Union "card check" legislation...This year's single most important priority for organized labor is so-called "card check" legislation, which was introduced on March 10, 2009 in both the House of Representatives and the Senate. This legislation (H.R. 1409 / S.560) would overturn 70-plus years of established labor law by stripping rights to secret ballot elections during union organizing drives. In place of the traditional secret ballot, a new process would be created by which a company or facility would become unionized if a majority of employees simply sign cards indicating a desire to form a union. Additionally, the measure would impose an artificial timeline for initial contract certification once a union is put in place, and empower a federal arbitrator to dictate contract terms. Wages, benefits, and work rules could be decided without meaningful input by employers or employees.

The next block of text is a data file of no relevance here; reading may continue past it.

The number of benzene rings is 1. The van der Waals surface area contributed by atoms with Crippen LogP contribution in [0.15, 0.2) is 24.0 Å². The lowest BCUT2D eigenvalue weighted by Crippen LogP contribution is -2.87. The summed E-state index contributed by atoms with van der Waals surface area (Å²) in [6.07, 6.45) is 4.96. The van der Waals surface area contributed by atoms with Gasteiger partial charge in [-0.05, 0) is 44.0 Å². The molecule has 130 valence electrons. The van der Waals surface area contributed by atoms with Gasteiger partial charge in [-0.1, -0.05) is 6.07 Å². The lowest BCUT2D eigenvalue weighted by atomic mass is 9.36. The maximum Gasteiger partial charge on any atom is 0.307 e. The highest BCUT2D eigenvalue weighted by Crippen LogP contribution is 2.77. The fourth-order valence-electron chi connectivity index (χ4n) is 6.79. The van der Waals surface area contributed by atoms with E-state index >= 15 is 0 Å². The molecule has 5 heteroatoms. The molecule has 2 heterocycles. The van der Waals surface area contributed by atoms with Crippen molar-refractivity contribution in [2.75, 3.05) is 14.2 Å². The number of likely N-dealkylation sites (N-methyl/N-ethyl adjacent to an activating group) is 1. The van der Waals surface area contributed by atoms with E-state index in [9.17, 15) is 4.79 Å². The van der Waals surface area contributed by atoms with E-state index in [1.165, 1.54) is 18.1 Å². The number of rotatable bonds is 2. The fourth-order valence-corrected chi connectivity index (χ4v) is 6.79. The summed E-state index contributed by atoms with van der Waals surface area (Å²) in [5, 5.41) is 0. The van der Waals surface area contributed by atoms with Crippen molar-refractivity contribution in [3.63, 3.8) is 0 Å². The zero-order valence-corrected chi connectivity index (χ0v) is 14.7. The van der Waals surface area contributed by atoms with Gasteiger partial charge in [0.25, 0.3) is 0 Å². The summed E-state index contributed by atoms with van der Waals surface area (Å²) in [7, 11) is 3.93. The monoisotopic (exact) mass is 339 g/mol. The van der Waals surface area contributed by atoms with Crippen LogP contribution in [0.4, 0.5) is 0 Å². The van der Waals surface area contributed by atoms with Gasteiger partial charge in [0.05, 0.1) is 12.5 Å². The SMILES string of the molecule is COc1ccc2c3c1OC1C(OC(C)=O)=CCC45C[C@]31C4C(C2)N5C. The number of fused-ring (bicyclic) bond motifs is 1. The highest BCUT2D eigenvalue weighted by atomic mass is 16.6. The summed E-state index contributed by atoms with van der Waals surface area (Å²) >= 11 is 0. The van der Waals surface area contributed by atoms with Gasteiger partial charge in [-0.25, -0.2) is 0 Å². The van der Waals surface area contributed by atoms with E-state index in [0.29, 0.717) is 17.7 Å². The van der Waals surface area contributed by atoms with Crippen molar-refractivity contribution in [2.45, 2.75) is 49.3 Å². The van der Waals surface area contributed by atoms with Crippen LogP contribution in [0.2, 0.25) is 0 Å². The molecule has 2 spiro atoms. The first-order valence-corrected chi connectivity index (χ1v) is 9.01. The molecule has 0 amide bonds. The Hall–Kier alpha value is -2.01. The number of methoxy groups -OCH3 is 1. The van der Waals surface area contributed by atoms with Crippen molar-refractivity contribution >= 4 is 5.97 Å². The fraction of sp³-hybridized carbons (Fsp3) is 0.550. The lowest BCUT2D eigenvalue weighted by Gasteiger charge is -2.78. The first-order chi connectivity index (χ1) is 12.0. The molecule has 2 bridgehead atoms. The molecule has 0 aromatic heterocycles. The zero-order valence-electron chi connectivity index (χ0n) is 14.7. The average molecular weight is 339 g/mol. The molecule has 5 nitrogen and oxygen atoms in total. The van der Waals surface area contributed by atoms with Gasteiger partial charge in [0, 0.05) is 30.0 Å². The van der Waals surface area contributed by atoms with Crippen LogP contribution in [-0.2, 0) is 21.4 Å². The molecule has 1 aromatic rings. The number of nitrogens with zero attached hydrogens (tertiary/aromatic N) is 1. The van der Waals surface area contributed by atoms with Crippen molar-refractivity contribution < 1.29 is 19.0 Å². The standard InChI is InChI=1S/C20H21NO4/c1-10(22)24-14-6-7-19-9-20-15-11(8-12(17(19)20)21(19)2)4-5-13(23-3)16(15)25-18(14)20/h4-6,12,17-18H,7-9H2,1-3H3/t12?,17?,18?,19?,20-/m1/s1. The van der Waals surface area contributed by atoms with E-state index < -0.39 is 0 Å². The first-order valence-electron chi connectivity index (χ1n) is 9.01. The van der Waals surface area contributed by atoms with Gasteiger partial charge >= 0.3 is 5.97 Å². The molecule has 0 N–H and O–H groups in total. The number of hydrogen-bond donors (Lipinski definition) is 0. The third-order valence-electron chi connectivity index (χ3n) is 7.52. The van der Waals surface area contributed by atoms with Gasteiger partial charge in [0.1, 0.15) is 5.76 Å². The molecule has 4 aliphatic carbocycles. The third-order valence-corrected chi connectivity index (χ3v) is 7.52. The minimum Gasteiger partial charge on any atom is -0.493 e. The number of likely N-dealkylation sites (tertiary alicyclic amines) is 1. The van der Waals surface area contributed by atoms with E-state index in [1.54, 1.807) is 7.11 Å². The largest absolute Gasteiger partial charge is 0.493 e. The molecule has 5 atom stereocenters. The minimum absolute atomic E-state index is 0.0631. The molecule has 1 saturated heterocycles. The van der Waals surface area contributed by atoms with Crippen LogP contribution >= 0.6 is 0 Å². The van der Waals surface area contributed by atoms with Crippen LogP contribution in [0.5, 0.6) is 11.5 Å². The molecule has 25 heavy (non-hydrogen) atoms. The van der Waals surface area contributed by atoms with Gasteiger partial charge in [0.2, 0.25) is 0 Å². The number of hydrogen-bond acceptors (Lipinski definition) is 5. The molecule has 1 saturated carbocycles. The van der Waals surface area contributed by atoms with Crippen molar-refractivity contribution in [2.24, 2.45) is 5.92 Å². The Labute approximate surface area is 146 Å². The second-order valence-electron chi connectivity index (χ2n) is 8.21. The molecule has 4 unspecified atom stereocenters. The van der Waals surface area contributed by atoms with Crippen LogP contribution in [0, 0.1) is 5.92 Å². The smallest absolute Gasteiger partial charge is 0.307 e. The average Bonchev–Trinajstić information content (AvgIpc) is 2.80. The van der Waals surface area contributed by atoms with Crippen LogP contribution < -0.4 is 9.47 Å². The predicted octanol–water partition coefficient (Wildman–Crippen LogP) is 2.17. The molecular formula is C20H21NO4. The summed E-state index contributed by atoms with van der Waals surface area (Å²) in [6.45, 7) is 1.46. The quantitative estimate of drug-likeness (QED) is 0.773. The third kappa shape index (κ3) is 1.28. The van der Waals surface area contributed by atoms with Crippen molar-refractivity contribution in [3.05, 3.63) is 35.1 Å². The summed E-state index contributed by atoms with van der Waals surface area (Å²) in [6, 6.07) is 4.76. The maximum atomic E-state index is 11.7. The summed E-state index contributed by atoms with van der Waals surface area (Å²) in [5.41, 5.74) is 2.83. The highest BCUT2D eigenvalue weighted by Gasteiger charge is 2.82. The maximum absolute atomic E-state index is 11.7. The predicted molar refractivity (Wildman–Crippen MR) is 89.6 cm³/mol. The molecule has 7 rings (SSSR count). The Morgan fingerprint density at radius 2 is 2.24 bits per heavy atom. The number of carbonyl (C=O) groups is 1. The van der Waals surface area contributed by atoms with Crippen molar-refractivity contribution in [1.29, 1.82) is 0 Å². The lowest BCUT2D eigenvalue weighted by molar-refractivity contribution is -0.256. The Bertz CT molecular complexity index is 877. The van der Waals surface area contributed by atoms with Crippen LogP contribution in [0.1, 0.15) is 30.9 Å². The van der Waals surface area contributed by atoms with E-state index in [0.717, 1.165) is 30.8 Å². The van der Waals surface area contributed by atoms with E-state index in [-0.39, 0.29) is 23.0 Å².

This year, the possibility of the bill's enactment looms larger than ever before. The primary battleground remains the U.S. Senate, where bill's proponents are close to the 60-vote "super majority" they need to advance it. President Obama voted for this bill while a U.S. Senator, and has stated that he will sign it into law if it reaches his desk.
The SPI Web site enables member companies to communicate directly with Congress; the site contains background information as well as suggested draft texts for letters that can be sent to elected officials.